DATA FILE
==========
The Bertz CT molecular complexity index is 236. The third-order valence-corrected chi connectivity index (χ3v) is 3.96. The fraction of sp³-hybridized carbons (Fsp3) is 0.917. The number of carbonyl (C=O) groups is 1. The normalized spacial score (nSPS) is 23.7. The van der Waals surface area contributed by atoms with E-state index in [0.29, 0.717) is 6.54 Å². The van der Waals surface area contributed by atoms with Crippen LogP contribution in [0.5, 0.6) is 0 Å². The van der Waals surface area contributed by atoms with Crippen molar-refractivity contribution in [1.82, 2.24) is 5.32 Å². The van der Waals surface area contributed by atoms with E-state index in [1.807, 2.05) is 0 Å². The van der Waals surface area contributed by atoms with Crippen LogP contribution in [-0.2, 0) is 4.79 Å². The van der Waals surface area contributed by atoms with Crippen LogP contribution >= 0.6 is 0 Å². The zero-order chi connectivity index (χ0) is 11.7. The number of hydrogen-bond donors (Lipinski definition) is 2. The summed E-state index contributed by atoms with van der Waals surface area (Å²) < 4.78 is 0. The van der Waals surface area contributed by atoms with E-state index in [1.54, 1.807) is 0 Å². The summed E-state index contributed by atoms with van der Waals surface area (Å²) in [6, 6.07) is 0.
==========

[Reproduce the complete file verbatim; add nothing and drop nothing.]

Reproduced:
The Bertz CT molecular complexity index is 236. The third-order valence-corrected chi connectivity index (χ3v) is 3.96. The fraction of sp³-hybridized carbons (Fsp3) is 0.917. The number of carbonyl (C=O) groups is 1. The normalized spacial score (nSPS) is 23.7. The van der Waals surface area contributed by atoms with E-state index in [0.29, 0.717) is 6.54 Å². The van der Waals surface area contributed by atoms with Crippen LogP contribution in [0.5, 0.6) is 0 Å². The van der Waals surface area contributed by atoms with Crippen molar-refractivity contribution in [1.82, 2.24) is 5.32 Å². The van der Waals surface area contributed by atoms with E-state index in [1.807, 2.05) is 0 Å². The van der Waals surface area contributed by atoms with Crippen LogP contribution in [-0.2, 0) is 4.79 Å². The van der Waals surface area contributed by atoms with Crippen LogP contribution >= 0.6 is 0 Å². The zero-order chi connectivity index (χ0) is 11.7. The number of hydrogen-bond donors (Lipinski definition) is 2. The summed E-state index contributed by atoms with van der Waals surface area (Å²) < 4.78 is 0. The van der Waals surface area contributed by atoms with E-state index in [1.54, 1.807) is 0 Å². The summed E-state index contributed by atoms with van der Waals surface area (Å²) in [6, 6.07) is 0.